Two-thirds of Covid-19 relief funds remain unutilised

Updated 13 Aug 2020

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Adviser to the Prime Minister on Finance and Revenue, Dr Abdul Hafeez Shaikh chairing a meeting of the Economic Coordination Committee (ECC) of the cabinet. — APP
Adviser to the Prime Minister on Finance and Revenue, Dr Abdul Hafeez Shaikh chairing a meeting of the Economic Coordination Committee (ECC) of the cabinet. — APP

ISLAMABAD: With poor utilisation of the Prime Minister’s Relief-cum-Economic Support Package to absorb Covid-related shock, the government on Wednesday rolled over almost two-thirds of the allocated funds into the new fiscal year through a major Rs540 billion supplementary grant.

A decision to this effect was taken at a meeting of the Economic Coordination Committee (ECC) of the federal cabinet presided over by Adviser to the PM on Finance and Revenue Dr Abdul Hafeez Shaikh. This is the biggest supplementary grant allowed in the first quarter of a fiscal for many decades, according to a finance ministry official.

He said the meeting was told that the prime minister’s total package announced in March in view of the Covid-19 pandemic amounted to Rs1.24 trillion but actual budgetary allocation was estimated at about Rs800bn after setting aside Rs280bn for wheat procurement and Rs155bn for tax refunds.

The ECC was informed by the ministry of finance that about Rs260bn could be utilised before the close of the fiscal on June 30, 2020 and Rs540bn remained unutilised. There were different views as to the procedural requirements for a technical supplementary grant and lapse of funds but then it was concluded that an approval of supplementary grant was necessary, the sources said.

ECC approves payment of $125m liabilities of Roosevelt Hotel

“The ECC also discussed and approved a supplementary grant of Rs540bn having remained unutilised due to procedural conditions under the Covid-19 relief measures,” said an announcement after the ECC meeting.

The ECC remained divided over the mechanism for provision of funds — whether it should be provided from the budget through a technical supplementary grant or out of the Federal Board of Revenue (FBR) collections as usual. However, Dr Shaikh is reported to have issued directives to ensure payment of refunds to taxpayers without any delay while the procedural and codal formalities could be decided by the stakeholders.

The meeting considered the proposal by the Revenue Division for arrangement of Rs40bn for payment of income tax refunds of up to Rs50 million pending since 2013. The ECC asked the Finance Division to arrange the required funds.

Mr Shaikh also directed the FBR to present a report on current status of pending refunds with the observation that payment of refunds to the taxpayers was the topmost priority of the government.

He said the taxpayers had already been given Rs250bn tax refunds in the outgoing financial year, which was more than double the amount of refunds paid to taxpayers in the previous year.

The ECC also approved in principle payment of $125 million (about Rs21bn) liabilities of Roosevelt Hotel, New York. An official statement said the meeting gave a go-ahead in principle to payment of all liabilities and responsibilities resulting from a debt of $105m secured by the Pakistan International Airlines Corporation (PIAC)-owned Roosevelt Hotel in Manhattan, New York.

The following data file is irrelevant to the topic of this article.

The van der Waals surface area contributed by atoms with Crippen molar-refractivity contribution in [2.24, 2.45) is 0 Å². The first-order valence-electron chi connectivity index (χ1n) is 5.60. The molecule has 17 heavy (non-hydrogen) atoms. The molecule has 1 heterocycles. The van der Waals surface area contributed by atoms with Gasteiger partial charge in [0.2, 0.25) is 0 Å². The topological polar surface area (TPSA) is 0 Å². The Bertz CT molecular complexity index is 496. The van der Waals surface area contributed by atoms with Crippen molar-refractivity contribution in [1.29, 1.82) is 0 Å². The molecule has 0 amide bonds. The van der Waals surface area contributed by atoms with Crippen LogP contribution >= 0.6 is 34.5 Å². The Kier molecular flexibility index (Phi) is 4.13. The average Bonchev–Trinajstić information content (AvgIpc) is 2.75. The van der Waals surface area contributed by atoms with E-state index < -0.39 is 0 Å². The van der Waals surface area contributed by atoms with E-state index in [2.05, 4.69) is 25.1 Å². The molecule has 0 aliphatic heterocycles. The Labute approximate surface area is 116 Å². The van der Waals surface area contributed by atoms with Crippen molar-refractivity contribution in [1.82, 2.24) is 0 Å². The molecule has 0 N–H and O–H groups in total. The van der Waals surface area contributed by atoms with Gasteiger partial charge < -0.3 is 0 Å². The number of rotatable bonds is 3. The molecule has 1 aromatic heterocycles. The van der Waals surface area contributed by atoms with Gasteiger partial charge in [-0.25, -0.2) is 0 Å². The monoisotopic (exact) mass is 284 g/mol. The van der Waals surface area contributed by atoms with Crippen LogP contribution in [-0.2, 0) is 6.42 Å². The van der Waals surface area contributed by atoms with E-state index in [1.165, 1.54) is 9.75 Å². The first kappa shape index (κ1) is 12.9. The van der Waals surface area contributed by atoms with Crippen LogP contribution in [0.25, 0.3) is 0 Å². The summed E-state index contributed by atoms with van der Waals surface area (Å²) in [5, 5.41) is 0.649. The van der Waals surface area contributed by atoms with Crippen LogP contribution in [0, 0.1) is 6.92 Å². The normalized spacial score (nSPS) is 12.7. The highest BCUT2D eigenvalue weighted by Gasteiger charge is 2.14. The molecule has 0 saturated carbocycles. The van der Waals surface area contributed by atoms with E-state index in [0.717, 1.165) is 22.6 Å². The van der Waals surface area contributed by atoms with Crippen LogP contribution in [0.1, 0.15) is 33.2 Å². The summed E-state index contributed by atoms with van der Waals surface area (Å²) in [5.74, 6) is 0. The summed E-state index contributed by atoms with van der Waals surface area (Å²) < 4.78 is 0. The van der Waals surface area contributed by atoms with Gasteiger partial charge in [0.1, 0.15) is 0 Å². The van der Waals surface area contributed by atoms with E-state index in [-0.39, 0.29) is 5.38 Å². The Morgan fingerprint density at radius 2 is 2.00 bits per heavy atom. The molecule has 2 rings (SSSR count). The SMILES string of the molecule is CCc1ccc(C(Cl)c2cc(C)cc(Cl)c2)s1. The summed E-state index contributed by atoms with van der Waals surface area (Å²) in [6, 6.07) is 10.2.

The ECC, however, asked the Finance Division to engage with the Law Division, Aviation Division and Planning Commission to formalise the mode of payment/refinancing as per schedule of the loan contracted by Roosevelt Hotel to meet its financial challenges, and submit it to ECC in its next meeting for formal approval.

The PIAC board had recommended closure of the hotel in the backdrop of Covid-19 pandemic, saying the hotel industry had come under stress globally and Roosevelt Hotel had faced extreme cash flow constraints since March and even partial operations were unsustainable.

It was reported that the Roosevelt Hotel Corporation had already taken $105m loan from JP Morgan at an interest rate of 5.05 per cent that was due for repayment in April, 2021. The total interest rate for a year works out at $6m. However, JP Morgan has sold its $68m loan to another firm, MSD PCOF Partners, which has further complicated the situation for Roosevelt Hotel Corporation.

It said the MSD had been trying for years to become a joint venture partner in development of the Roosevelt Hotel site and could now leverage its position to take over the hotel through foreclosure laws due to any possible default because it also has air rights in the vicinity.

Therefore, the Roosevelt Hotel Corporation Board recommended that hotel operations be shut down and all union and non-union employees be severed against a severance payment of about $20m and the debt of $105m be repaid forthwith.

The ECC also approved a proposal by the Cabinet Division for re-allocation through a technical supplementary grant of lapsed funds of Rs8.01bn under the Sustainable Development Goals Achievement Programme to respective ministries and divisions.

The ECC also approved amendments to the Import Policy Order 2016 to streamline international trade in live animals and their meat products in accordance with international rules and practices.

The ECC also approved a proposal by the Finance Division to allow the Asian Development Bank (ADB) to launch $200m worth of offshore Pakistan Rupee (PKR)-linked bonds to non-residents based on conducive market conditions.

The ECC also okayed a proposal by the Ministry of Inter-Provincial Coordination for grant of exemption from payment of annual renewal fee of licences issued to travel- and tourism-related businesses. The financial impact of the one-year fee exemption comes to approximately Rs17m.

Published in Dawn, August 13th, 2020